Baptism, early Christianity's ritual of initiation, can usefully be compared to such rituals in ancient Greco-Roman and other cultural systems. Such comparison provides perspective on the conflict reported in two of Paul's letters Galatians and Colossians, between the apostle and members of communities who sought circumcision in addition to baptism.

31 min
Glossolalia and the Embarrassments of Experience

15: Glossolalia and the Embarrassments of Experience

Forms of ecstatic speech were part of Hebrew and Greco-Roman tradition. It is not shocking, then, to find glossolalia, or speaking in tongues, as a manifestation of spiritual possession in earliest Christianity. More difficult to answer is why such a powerful expression of the Holy Spirit's presence should be so quickly marginalized in Christianity.

31 min
Meals Are Where the Magic Is

16: Meals Are Where the Magic Is

Evidence from Greco-Roman and Jewish cultures testifies to the peculiar power experienced by participants in meals. The cultural contexts, however, offer a number of possible antecedents to Christian practice. What, then, was the precise meaning of the Christian meal? What is the appropriate way to interpret archaeological and literary evidence?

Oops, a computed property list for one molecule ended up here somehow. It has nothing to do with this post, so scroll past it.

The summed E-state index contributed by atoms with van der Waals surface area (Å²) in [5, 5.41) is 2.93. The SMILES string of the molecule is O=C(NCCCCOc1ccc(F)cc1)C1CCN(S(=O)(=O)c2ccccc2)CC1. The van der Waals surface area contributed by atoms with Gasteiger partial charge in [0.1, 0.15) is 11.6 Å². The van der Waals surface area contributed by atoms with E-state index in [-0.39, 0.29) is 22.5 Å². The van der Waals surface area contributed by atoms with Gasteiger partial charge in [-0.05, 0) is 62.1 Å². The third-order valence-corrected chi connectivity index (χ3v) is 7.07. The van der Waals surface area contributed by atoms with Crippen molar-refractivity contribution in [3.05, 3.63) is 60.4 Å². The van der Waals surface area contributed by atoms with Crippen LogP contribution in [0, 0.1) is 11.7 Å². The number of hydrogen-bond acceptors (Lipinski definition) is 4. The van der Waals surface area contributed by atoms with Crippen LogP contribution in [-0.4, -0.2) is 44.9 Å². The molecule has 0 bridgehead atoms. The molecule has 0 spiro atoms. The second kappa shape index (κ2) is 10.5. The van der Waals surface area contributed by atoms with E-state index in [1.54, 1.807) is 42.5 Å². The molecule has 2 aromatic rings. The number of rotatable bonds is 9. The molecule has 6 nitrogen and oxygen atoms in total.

31 min
Healing and Salvation

17: Healing and Salvation

Physical healing and exorcism are major components of Jesus' ministry in the Gospels and play a large role in the Acts of the Apostles canonical and apocryphal. In early Christianity, healing is associated with five distinct motifs. They are a sign of divine presence, of the healer's compassion, of stages of spiritual transformation, of restoration to community, and of faith.

31 min
Access to Power—Visions and Prayer

18: Access to Power—Visions and Prayer

In all ancient religions, visions and prayer represent the two-way traffic between humans and the divine. The prayer of Jesus and his followers offers clues to their perception of that larger reality. The reported visions of Jesus, Stephen, Peter, Paul, and John provide glimpses of what they experienced.